In this section, the gradient-based optimization of the volute is presented. The optimization loop that is used within this work is shown in Figure 6. Starting from a baseline design defined by initial parameters
${x}_{0}$, the volute geometry is created, meshed and CFD calculations are run. The gradients evaluation of the objective function with respect to the grid points position (
$\frac{d\omega}{dY}$) is performed by means of a discrete adjoint solver [
11]. In parallel, grid sensitivities (
$\frac{dY}{dx}$) with respect to the design variables are computed using a complex step method [
14]. The chain rule is then applied to obtain the gradient of the performance quantities of interest with respect to the design variables (
$\frac{d\omega}{dx}$). This information is provided to a SQP optimizer [
15] that updates the design variables. The process is repeated until an optimal solution is found. The accuracy of the gradients calculation method has been proved in previous studies ([
8,
11,
15]).
Figure 6.
Gradient-based design optimization loop implemented within the CADO software.
2.5. Optimization Results
The optimization history is presented in Figure 7. A reduction of 14% in loss coefficient is achieved within 13 major iterations, over which 17 CFD evaluations and 13 adjoint calculations are required. The data are normalized by the baseline performance, for which the absolute loss coefficient is equal to 0.347. During the optimization process, the L2 norm of the gradients is reduced by two orders of magnitude as shown in Figure 8. At the final iterate, the L2 norm is relatively close to zero, suggesting that the optimizer has found an optimal solution to the optimization problem.
Figure 7.
Optimization history.
Figure 7.
Optimization history.
Figure 8.
Gradients L2 norm history.
Figure 8.
Gradients L2 norm history.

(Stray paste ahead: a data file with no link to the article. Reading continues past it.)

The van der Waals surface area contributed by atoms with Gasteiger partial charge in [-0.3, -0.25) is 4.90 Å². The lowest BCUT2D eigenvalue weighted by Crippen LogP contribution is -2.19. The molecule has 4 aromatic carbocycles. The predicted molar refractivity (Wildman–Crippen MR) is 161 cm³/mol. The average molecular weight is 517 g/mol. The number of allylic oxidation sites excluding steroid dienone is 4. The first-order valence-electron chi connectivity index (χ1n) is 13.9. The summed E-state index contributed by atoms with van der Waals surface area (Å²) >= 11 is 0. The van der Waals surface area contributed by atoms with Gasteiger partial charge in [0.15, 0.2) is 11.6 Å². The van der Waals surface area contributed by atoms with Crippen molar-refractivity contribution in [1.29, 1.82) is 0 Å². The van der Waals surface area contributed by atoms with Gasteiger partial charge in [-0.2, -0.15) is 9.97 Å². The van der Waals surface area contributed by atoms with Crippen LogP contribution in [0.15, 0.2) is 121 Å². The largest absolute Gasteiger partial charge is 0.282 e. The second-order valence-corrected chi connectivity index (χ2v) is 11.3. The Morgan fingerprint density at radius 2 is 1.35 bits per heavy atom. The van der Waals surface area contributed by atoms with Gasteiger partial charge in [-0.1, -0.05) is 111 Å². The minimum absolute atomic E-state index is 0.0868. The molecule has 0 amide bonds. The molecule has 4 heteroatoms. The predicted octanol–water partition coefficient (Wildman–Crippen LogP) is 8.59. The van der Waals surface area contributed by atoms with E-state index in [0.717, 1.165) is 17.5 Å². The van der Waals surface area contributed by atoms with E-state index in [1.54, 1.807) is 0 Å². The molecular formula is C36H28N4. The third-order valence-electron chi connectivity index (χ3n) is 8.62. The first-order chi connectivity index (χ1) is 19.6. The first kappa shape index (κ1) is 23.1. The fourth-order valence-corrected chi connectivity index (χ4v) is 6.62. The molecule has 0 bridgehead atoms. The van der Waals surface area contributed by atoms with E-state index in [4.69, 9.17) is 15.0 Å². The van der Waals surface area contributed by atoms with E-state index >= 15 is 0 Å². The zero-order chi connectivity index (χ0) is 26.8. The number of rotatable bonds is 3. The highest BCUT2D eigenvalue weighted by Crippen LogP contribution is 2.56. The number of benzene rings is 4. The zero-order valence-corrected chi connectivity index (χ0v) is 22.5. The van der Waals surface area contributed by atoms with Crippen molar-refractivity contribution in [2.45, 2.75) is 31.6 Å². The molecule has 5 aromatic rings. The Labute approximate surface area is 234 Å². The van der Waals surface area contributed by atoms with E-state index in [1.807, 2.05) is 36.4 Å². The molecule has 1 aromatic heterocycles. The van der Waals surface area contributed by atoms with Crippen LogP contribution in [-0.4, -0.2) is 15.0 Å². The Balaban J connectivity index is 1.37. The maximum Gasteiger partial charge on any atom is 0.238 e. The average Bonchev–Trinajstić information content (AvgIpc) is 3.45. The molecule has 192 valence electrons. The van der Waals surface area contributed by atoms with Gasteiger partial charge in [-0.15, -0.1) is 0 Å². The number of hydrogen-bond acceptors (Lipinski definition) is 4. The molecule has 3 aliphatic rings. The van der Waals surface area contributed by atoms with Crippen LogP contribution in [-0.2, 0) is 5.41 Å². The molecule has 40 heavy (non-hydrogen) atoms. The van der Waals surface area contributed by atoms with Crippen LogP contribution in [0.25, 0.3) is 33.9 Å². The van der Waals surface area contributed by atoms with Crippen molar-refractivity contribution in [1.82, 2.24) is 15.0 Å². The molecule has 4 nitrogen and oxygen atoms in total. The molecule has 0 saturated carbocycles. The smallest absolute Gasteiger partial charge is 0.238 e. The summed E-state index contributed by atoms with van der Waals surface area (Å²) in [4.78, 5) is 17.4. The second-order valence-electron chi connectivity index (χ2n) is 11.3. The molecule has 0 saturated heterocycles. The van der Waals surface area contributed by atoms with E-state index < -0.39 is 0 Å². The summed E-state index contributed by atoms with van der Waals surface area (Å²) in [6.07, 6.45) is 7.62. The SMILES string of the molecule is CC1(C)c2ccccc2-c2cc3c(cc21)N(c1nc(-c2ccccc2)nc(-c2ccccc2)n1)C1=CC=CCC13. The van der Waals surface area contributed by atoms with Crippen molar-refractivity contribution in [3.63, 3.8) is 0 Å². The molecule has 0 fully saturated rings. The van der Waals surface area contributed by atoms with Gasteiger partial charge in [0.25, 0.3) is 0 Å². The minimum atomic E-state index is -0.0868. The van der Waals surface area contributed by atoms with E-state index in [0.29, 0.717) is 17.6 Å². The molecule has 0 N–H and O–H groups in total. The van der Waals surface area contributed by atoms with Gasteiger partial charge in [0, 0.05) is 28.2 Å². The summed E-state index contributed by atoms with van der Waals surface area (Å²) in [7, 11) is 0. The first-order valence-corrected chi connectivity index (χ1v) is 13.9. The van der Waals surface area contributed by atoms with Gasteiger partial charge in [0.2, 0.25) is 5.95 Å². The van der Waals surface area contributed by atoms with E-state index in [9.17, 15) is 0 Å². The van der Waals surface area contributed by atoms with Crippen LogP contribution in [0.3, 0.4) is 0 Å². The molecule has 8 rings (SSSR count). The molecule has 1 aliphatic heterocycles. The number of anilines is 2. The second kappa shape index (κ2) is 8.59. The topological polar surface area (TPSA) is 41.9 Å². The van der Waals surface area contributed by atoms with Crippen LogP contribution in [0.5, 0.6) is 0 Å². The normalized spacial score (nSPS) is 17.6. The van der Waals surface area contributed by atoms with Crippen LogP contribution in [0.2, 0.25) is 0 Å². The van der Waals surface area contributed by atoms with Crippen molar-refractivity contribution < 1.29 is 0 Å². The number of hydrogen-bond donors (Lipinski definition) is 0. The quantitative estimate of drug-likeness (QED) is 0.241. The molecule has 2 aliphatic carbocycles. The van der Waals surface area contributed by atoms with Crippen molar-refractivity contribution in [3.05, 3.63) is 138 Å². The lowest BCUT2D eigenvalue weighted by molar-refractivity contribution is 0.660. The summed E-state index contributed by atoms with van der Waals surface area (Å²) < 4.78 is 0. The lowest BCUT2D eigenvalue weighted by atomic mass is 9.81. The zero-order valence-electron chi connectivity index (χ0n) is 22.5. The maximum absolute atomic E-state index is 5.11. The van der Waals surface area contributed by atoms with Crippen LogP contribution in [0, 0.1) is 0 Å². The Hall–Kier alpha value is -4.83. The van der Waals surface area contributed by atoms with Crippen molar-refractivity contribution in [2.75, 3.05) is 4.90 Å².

Another important performance parameter for a volute is the pressure recovery coefficient, which characterizes the static pressure rise relative to the kinetic energy available at the inlet, such as defined in Equation (
2). Its value goes from 0.61 in the baseline case, to 0.665 in the optimized one, which represents an increase of 9%. This is due to the increased mass flow as a result of the decreased losses.
To understand how shape modifications lead to loss reduction, it is important to recall the major loss mechanisms in a volute. The largest contributions to volute losses are caused by friction losses and non-isentropic deceleration. Additional losses can be generated indirectly through interactions with the impeller by circumferential pressure distorsion generated by the volute [
17]. A volute converts the radial influx of mass into a tangential stream through the tangentially increasing cross sections. If the volute is too large, the cross-sectional area increases more than needed for the given influx, and an inefficient diffusion takes place in the azimuthal direction. A direct consequence is a circumferential distorsion at the volute inlet, which will introduce unsteadiness in the impeller. Conversely, if the volute is too small, the flow is accelerated along the circumference, which leads to a destruction of the pressure rise that was achieved in the impeller and thus, extra losses as well. Hence, the most important parameters are those that control the cross-sectional growth of the volute in the azimuthal direction. Zhenzhong Sun et al. [
18] showed that the minimum volute radius and radius ratio distribution play a significant role in the compressor performance. In the present case, the minimum volute radius is decreased from 23 to 17.3 centimeters, as shown in
Table 2, while the radius ratio distribution is changed. One can also observe that the inner wall radius stays at its upper bound value. The wall fillet radius is reduced to 1.0 mm which corresponds to its lower range limit, and the tongue radius is increased from 5 to 5.8 mm.
Table 2.
DESIGN PARAMETERS EVOLUTION.
Table 2.
DESIGN PARAMETERS EVOLUTION.
Index |
Parameter Name |
Baseline |
Optimized |
Units |
1 |
Minimum volute radius |
0.023 |
0.017 |
[m] |
2 |
Wall height |
0.008 |
0.0074 |
[m] |
3 |
Wall fillet radius |
0.0025 |
0.001 |
[m] |
4 |
Wall radius |
0.195 |
0.195 |
[m] |
5 |
Inlet fillet radius |
0.001 |
0.0012 |
[m] |
6 |
Radius ratio point 2 |
1.4 |
1.22844 |
[-] |
7 |
Radius ratio point 3 |
1.6 |
1.45406 |
[-] |
8 |
Radius ratio point 4 |